Tech & Media

I’m thinking beyond online learning, so I asked my daughter to write half this article

Apr 17, 2020

The very afternoon it was announced in Ontario that classes would be suspended until April (and now, at least until May), my inbox started to fill up with emails from worried parents of my daughter’s classmates. They were concerned about “learning loss,” that their kids would fall behind and forget how to do math. Feral children would be running around the house like caged animals — long lost was their ability to read.

The solution, everyone agreed, was online learning. — a teacher resource — is now free for families. Learn more about it here.

Parents traded links to resources; so many resources. Some of them were good, but most of them were not.

And what they certainly lacked is the only thing parents could provide: human contact. My advice to parents at the time was to relax and not look to the internet as a saviour of the school year. The internet can’t teach my kids better than I can — mostly by virtue of the fact that I am physically here with them in the same room.

What Online Learning Gets Right

The one thing I believe online learning does well is occupy our kids while we’re trying to get some work done. This is an entirely legitimate reason for using online resources, I think. For me — and I am fortunate enough to be able do some work from home — one of my roles as a parent is to salvage what work I can. As I write this article, one daughter is climbing on my back, another is reading on the iPad and the other is trying to fit slices of apple up her nose.

My wife and I have tried to set up a house full of learning opportunities that we don’t have to always personally supervise. Instead of me touting the benefits of our regime, I asked my eldest daughter (9) to chime in with her opinion. (Also because, as discussed, I’m looking for educational things for her to do that don’t consist of her staring at a video with an animated question mark trying to explain the difference between verbs and nouns.)

How 9-year-old Sonia feels

“Mom and dad decided they had enough of it all the time hearing, 'What can I do?' and they decided to make a poster with activity ideas. The poster is a large paper with categories like learning, fun, nature, physical activity, social, with ideas of activities classified by where they should go. An activity can go in two categories, but we are the ones who invented the activity ideas, for example playing computer games (this is my favourite activity).” 

Note from Joe (dad): Also ping-pong! And writing postcards! And classifying leaves outside! And other non-screen-based activities!

How Sonia makes learning fun

“I like having a poster with categories and activity ideas, and also the challenge of doing one (or more) activity from each category every day. It's fun to have something to tell us what to do, apart from mom and dad.”

Note from Joe: I stole this idea from a friend of mine who isn’t a teacher but probably should be.

What Sonia thinks is the worst

“The worst part about learning at home is I don't like not being able to see my friends, not touching them. I can just talk to them on the phone or Zoom. In short, I don't like not seeing my friends and staying at least two metres from other people (but not my family).”

Note from Joe: Zoom’s stock price has doubled since December.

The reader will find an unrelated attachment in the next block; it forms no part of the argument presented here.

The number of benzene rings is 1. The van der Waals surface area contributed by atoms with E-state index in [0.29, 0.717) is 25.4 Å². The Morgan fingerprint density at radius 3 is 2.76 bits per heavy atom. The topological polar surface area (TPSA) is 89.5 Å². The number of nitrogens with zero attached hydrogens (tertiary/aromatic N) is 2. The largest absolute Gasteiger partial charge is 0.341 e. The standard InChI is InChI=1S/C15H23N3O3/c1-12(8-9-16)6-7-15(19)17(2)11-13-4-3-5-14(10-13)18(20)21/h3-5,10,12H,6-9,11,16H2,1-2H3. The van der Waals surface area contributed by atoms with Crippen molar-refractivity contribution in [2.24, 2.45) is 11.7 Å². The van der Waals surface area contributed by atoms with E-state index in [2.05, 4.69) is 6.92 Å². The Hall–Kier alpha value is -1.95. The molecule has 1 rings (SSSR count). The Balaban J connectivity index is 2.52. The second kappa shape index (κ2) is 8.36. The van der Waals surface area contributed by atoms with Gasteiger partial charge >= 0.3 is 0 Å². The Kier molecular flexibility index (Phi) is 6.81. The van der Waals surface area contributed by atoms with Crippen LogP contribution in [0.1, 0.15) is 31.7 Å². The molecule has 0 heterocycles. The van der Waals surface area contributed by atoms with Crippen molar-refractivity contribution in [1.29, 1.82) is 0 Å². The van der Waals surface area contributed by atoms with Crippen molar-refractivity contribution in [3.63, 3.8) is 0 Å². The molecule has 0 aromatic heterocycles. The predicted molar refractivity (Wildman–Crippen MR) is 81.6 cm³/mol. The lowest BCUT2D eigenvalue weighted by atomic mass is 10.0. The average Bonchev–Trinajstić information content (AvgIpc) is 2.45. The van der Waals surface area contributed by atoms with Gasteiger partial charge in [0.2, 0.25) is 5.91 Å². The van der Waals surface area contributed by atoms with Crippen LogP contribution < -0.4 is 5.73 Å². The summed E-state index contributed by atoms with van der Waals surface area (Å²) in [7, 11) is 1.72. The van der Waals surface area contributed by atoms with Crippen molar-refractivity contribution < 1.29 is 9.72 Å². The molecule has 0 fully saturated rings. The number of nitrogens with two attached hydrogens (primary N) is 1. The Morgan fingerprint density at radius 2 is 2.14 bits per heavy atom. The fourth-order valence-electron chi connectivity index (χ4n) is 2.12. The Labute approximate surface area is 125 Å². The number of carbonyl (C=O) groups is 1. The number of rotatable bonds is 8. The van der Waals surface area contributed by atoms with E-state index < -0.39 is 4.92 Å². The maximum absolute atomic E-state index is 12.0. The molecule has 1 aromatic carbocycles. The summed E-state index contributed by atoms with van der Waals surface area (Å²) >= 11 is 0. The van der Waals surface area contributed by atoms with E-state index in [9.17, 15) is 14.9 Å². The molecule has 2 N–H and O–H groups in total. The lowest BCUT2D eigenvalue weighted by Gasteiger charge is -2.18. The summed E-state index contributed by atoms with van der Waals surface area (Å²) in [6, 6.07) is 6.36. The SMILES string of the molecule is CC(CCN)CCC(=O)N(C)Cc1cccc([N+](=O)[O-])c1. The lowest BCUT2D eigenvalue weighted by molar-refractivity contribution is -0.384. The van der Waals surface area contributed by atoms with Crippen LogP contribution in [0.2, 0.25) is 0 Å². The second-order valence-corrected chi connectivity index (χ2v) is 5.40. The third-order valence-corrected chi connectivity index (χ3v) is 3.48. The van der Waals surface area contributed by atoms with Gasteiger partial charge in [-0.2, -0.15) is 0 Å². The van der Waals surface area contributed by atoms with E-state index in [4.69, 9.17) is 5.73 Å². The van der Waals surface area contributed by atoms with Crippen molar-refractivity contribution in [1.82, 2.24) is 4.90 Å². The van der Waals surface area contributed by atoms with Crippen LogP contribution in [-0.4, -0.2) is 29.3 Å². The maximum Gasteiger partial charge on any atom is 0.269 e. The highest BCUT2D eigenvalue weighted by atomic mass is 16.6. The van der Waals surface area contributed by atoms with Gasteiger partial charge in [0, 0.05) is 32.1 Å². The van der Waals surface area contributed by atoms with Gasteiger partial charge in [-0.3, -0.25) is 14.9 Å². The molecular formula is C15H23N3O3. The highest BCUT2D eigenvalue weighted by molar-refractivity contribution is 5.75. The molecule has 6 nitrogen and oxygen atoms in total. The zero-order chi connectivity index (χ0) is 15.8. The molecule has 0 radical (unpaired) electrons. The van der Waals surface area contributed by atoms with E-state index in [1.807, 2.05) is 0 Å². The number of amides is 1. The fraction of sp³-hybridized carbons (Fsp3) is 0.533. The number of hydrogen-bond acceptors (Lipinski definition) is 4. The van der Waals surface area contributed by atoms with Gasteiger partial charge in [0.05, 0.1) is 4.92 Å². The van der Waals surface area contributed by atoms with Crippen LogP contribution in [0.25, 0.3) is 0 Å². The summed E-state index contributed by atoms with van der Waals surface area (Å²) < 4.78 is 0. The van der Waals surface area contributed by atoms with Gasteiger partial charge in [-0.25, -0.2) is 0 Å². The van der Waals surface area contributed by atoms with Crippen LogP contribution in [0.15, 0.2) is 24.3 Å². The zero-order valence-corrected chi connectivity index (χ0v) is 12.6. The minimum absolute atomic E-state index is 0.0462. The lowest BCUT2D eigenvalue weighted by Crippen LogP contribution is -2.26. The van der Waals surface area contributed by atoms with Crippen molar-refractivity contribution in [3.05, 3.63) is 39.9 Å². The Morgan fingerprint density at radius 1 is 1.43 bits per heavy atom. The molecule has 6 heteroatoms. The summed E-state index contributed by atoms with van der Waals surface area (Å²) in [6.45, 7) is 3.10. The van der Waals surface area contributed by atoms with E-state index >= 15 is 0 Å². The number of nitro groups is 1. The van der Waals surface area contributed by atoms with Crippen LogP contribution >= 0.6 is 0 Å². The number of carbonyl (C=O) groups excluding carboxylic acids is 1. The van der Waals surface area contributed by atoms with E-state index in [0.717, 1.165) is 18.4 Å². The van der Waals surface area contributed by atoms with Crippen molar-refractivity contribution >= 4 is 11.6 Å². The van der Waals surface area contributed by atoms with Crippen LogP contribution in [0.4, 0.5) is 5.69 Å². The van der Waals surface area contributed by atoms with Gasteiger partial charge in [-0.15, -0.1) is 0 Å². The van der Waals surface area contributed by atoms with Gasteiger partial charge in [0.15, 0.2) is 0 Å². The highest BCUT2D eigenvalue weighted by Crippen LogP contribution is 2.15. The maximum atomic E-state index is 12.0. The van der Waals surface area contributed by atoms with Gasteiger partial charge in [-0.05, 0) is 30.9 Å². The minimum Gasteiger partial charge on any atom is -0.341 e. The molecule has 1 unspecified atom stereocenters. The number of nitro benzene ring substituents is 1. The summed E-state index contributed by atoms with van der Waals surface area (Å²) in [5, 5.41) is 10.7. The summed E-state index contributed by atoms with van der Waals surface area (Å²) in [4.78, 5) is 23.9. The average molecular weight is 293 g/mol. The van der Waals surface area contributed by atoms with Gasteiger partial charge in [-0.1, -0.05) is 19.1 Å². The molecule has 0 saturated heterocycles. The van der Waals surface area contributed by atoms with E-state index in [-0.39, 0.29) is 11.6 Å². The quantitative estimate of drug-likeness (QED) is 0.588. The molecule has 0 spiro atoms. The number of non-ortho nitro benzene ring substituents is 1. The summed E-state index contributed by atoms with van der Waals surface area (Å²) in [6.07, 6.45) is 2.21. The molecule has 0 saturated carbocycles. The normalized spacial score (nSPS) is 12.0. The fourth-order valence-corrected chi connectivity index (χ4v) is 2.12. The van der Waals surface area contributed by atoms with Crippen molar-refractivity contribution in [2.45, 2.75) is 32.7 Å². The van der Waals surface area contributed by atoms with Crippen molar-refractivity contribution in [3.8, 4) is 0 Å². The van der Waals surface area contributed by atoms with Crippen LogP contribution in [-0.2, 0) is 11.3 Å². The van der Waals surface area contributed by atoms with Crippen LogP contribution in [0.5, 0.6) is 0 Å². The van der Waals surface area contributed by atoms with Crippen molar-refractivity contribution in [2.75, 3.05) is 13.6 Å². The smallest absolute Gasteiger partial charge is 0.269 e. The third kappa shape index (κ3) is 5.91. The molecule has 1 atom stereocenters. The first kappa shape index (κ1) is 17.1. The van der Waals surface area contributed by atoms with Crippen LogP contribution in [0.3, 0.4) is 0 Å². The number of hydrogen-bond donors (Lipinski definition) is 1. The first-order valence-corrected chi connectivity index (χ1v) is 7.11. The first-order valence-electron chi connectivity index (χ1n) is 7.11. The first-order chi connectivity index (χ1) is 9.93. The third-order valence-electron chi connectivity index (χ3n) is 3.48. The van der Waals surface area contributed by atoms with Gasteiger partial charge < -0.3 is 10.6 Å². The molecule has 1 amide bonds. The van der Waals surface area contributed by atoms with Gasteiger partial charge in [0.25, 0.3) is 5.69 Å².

“My teacher told me that, on Teams, she was going to have a meeting with the whole class on Monday. She said that this time it would be just to test but the other meetings would be to learn. This is how I keep learning. I also learn on the internet, like on the tablet I do Boukili and on the computer I do Netmath or educational games.” 

Note from Joe: But also ping-pong! And writing postcards! And classifying leaves outside! These are also ways to keep learning that are not screen-based but I’m realizing right now aren’t nearly as fun!

What Sonia finds annoying

“Because sometimes mom and dad work at the computer (or not) when we have a problem, we just have ourselves to solve them. But on the other hand, when only dad, or only mom works, then we have the other to help us. So it's just annoying when the two are working.”

Note from Joe: Sorry, but a) food, b) bills, c) mortgage and d) wine).

So I guess in the end the internet is my saviour, but not because it can magically make our kids learn. I firmly believe that my kids can learn just as much, or more, by playing ping-pong with their family or drawing or playing the piano. I just have to drag them away from the iPad first.

Article Author Joseph Wilson
Joseph Wilson

Read more from Joseph here.

Joseph Wilson is the father of three girls and lives in Toronto. His writing has appeared in The Toronto Star, The Globe & Mail, Financial Times, NOW Magazine and Spacing. His forthcoming book, In Defense of Teenagers, is a cultural history of moral panics about adolescence. Find him on Twitter at @josephwilsonca.

Add New Comment

To encourage thoughtful and respectful conversations, first and last names will appear with each submission to CBC/Radio-Canada's online communities (except in children and youth-oriented communities). Pseudonyms will no longer be permitted.

By submitting a comment, you accept that CBC has the right to reproduce and publish that comment in whole or in part, in any manner CBC chooses. Please note that CBC does not endorse the opinions expressed in comments. Comments on this story are moderated according to our Submission Guidelines. Comments are welcome while open. We reserve the right to close comments at any time.

Submission Policy

Note: The CBC does not necessarily endorse any of the views posted. By submitting your comments, you acknowledge that CBC has the right to reproduce, broadcast and publicize those comments or any part thereof in any manner whatsoever. Please note that comments are moderated and published according to our submission guidelines.